One assumes that those who harvest scallops in the area by diving will firmly grasp the opportunity to support the MPA proposals – if properly managed, the MPAs will likely increase levels of production of scallops and divers will be able to market their produce as being “sustainably sourced” from within a Marine Protected Area.
Explaining why this is important
Earlier in the day I attended the ‘Marine Magic’ event at Gairloch Primary school. It was a great event organised as a part of the RSPB’s Seeviews Project with primary school children from schools around the Gairloch area attending, and activities led by the Marine Conservation Society team, Highland Seashore Project, NTS Inverewe countryside ranger, storytellers, myself and one or two others. The kids from Poolewe Primary school were very knowledgeable about fish and the sea; the Gairloch kids were also pretty quick! However, there is still a very big job to do to explain to youngsters and older people what a ‘maerl bed’ is, what ‘kelp and sea weed communities on sublittoral sediment’ and ‘northern feather star aggregations on mixed substrata’ are, why they matter; and, crucially, why they need to be protected.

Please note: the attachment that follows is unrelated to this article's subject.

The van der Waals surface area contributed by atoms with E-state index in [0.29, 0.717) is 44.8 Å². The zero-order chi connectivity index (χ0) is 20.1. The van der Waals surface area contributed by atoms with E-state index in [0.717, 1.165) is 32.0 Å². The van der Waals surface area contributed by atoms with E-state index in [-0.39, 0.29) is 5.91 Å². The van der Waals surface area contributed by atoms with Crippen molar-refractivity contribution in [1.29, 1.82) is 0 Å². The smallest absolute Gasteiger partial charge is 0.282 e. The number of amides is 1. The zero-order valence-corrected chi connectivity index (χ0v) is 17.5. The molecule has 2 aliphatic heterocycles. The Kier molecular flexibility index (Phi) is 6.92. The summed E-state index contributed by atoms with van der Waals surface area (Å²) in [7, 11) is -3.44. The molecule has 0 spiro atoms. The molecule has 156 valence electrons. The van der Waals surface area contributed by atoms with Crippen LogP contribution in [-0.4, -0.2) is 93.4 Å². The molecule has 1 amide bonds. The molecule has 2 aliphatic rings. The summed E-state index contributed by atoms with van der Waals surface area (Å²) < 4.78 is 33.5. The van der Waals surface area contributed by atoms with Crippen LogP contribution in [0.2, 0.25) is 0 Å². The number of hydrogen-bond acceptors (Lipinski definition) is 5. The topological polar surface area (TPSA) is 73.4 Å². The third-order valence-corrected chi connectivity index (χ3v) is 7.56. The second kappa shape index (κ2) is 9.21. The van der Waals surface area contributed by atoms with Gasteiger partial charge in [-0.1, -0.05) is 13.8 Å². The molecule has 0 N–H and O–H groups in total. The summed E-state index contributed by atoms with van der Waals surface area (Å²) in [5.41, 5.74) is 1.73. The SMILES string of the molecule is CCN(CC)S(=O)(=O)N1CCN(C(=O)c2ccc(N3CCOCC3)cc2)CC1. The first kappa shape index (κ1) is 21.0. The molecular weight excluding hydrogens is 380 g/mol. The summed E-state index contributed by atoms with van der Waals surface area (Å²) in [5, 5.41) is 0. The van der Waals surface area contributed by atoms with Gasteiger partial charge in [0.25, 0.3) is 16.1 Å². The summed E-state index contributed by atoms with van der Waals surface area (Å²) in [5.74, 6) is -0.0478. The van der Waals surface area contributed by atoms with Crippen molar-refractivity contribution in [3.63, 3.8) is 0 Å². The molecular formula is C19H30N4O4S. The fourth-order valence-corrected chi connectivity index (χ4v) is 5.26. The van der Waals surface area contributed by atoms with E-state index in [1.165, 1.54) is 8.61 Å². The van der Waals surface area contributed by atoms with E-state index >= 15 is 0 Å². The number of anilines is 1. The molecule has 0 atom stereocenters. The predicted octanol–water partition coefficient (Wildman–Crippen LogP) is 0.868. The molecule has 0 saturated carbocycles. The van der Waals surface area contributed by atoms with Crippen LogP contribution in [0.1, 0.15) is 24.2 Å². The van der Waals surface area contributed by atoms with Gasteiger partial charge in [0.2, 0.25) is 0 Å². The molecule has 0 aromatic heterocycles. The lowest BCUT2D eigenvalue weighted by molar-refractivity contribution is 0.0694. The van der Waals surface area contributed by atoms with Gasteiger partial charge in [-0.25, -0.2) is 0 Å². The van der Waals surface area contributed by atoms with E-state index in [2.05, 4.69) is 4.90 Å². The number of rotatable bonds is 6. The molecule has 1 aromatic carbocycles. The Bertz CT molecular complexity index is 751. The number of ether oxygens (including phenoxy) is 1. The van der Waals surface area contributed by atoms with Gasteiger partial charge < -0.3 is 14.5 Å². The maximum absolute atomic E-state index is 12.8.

I showed the children one of the fan mussels that local fisherman Roddy McIver (Rotto) found in Loch Ewe several decades ago. The mussel is usually on display in Gairloch Museum below a letter from Dr Shelton, from the marine laboratory in Aberdeen, describing what it is. It was the biggest sea shell that most of the children or their teachers had ever seen (some had seen giant clams on TV). For me, the responsibility of looking after it for the day felt a bit like having to look after a stuffed Dodo or Great auk; the shell is rather fragile.
Rotto came along to the MPA drop in session during the evening. We got the sea charts out. He has dived all over Loch Ewe and showed the SNH MPA team where the fan mussels used to be on the map. People have forgotten how much has been lost. Many never knew. We hardly touched on sea angling and the potential to restore populations of sea fish (I’ve seen lots of young cod this year). The big challenge is to combine management objectives for fisheries with those for nature conservation. There are many potential win-win solutions and potentially some very good prospects for the local area compared to 28 years of mismanagement and exploitation.
The SNH team has done a good job in developing the proposals. However there is still much more work to do to raise levels of interest and awareness of the possible NW Sea lochs MPA consultation to those who live locally and are asked to participate and respond. The task is a complex one. The consultation response form is not easy to find on-line and when found is a bit confusing: not particularly user friendly. If the possible MPA was called the ‘Wester Ross MPA’ [which fits more easily into the box on the form] then that might help people to take a bit more interest in it.
SNH have done their bit; it’s now up to people around the possible MPA area and beyond to decide whether we want this MPA…
Peter Cunningham is a biologist for the Wester Ross Fisheries Trust.